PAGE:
Seven Rules for Effective Email Communication

I don’t know about you, but I receive more than 100 emails a day. Some are junk emails (discard); some have value (read); some are business related (definite read); some might have value but are so poorly written that I usually delete them. I thought it might be time to provide some basic email etiquette guidelines in the form of 7 dos and 7 don’ts.

7 Don’ts of Effective eMail Communication

  1. Do not use all CAPS as it comes across to the reader as screaming at them. No one wants to be yelled at.
  2. Do not use multi-color fonts. Using fonts with colors like magenta, red, yellow make it hard to read. Not to mention that some readers are color-blind.
  3. Do not use a colored background. Sometimes the text gets lost in the background color and your message is lost.
  4. Do not forward emails directly to multiple recipients. Many of your friends do not want their email address disclosed to other people they do not know. Remember if one of you recipients forwards your email everyone in the To Address block has their email address forwarded.
  5. Do not use non-standard fonts, such as, Comic Serif. They may seem like fun to you but they are hard to read. (see do’s below).
  6. Do not center the Text – it is very difficult to read.
  7. Do not use a subject line that will cause the reader to discard your email. When I get an email with a subject line or a statement in the body of the email that says something like “send this to x number of friends or else…”

7 Do’s of Effective eMail Communication

  1. Proper use of upper/lower case is effective and will lead to higher read rates. Here is an example.  Would you prefer to read – “THE QUICK BROWN FOX JUMPED OVER THE FENCE” – or – “The quick brown fox jumped over the fence.”? My preference is the non-all-caps.  If you want to emphasize something use BoldItalics, or Underline.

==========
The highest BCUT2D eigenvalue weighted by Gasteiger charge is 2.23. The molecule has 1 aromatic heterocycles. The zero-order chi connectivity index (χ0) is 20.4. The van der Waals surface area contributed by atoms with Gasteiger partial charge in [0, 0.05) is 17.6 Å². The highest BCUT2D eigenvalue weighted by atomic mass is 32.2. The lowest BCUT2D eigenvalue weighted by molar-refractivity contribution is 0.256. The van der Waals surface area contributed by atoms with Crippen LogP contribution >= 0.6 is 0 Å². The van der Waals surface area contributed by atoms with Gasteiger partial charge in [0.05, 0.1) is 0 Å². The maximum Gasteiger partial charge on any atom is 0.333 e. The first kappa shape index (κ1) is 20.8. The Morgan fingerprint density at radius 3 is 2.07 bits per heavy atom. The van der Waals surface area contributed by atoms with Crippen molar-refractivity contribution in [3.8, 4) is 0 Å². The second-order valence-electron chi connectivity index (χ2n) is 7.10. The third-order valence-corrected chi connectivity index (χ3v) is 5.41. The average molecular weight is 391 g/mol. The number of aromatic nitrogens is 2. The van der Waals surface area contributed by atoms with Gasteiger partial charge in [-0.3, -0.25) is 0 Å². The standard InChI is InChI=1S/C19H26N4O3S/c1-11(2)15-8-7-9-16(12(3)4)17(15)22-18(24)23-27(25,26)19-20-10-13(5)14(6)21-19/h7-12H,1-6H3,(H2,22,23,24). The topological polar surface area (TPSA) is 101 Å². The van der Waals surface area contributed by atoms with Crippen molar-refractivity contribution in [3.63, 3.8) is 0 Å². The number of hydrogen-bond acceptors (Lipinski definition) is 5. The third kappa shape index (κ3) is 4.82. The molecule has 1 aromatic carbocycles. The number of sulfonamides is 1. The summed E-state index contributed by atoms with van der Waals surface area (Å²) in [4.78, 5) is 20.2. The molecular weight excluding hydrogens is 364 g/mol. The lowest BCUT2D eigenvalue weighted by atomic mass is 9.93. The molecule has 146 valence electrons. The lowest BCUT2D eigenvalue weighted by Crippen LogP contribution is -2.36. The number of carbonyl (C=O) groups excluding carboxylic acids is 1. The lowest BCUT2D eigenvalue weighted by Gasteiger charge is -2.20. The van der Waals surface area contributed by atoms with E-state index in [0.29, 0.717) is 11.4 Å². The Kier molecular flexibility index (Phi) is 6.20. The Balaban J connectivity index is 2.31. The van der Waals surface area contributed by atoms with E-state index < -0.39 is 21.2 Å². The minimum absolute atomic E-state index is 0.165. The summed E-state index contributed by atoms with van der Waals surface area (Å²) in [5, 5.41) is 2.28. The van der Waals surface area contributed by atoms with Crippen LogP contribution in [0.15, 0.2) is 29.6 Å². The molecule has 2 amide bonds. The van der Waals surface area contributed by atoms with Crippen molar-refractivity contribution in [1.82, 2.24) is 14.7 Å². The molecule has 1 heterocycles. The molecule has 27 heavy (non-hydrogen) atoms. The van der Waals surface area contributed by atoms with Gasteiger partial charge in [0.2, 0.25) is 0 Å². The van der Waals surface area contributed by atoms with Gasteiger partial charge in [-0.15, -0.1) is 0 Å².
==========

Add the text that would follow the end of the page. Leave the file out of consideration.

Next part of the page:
2. Use only black fonts. It easier to read. Think about the old trick question – “What is black and white and read all over? Answer – the newspaper. Now before you tell me the USA today is a color newspaper I suggest you look at the background color (white) and the text of each article (black) – the color comes from advertisements and photos.
  3. Using a colored background is a definite no-no. Make the main background color white.  Even Amazon has a Kindle White Paper – white background, black text.
  4. Forwarding an email to a list of your favorite friends is usually a bad idea. I send the email to myself and use a blind copy (bcc) for all the other recipients. This protects all email addresses. I also delete the eMail address of the person who sent it to me – I do leave the persons first name and last name initial. This will let your recipients know you did not originate the email.
  5. Use standard fonts such as Arial, Verdana, Times New Roman. The font point should be either 10 or 12. Anything smaller or larger is too hard to read. When I receive an email with a font that is too large and want to forward it, I highlight the text and change it to one of the three recommended fonts and font sizes.
  6. Left justify the text – like a book, magazine, or newspaper – it is easier to read and increases comprehension.
  7. I have often changed the subject line of an email that I forward and I delete the “forward or else” language. I do not like Chain-eMails.

There is a lot more to effective eMail writing and increasing your open and read rates. But if you follow the above guidelines your emails will be more effective than the majority of the emails you receive, create or forward.

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